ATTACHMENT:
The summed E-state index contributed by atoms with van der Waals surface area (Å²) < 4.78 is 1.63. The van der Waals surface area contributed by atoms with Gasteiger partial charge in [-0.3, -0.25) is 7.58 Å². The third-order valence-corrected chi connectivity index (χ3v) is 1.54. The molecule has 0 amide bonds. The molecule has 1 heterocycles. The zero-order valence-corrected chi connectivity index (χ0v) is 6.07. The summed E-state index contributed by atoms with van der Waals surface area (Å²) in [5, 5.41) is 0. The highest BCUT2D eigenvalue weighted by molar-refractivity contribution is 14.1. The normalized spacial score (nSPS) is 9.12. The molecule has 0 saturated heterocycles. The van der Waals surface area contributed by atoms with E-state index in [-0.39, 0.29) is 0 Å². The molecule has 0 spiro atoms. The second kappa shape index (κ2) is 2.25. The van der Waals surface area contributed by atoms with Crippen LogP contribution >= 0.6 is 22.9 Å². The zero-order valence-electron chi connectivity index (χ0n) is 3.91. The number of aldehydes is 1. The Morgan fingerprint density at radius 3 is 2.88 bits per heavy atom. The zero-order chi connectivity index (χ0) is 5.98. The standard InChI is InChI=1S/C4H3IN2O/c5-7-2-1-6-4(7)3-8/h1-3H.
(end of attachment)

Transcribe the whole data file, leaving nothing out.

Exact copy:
The summed E-state index contributed by atoms with van der Waals surface area (Å²) < 4.78 is 1.63. The van der Waals surface area contributed by atoms with Gasteiger partial charge in [-0.3, -0.25) is 7.58 Å². The third-order valence-corrected chi connectivity index (χ3v) is 1.54. The molecule has 0 amide bonds. The molecule has 1 heterocycles. The zero-order valence-corrected chi connectivity index (χ0v) is 6.07. The summed E-state index contributed by atoms with van der Waals surface area (Å²) in [5, 5.41) is 0. The highest BCUT2D eigenvalue weighted by molar-refractivity contribution is 14.1. The normalized spacial score (nSPS) is 9.12. The molecule has 0 saturated heterocycles. The van der Waals surface area contributed by atoms with E-state index in [-0.39, 0.29) is 0 Å². The molecule has 0 spiro atoms. The second kappa shape index (κ2) is 2.25. The van der Waals surface area contributed by atoms with Crippen LogP contribution >= 0.6 is 22.9 Å². The zero-order valence-electron chi connectivity index (χ0n) is 3.91. The number of aldehydes is 1. The Morgan fingerprint density at radius 3 is 2.88 bits per heavy atom. The zero-order chi connectivity index (χ0) is 5.98. The standard InChI is InChI=1S/C4H3IN2O/c5-7-2-1-6-4(7)3-8/h1-3H.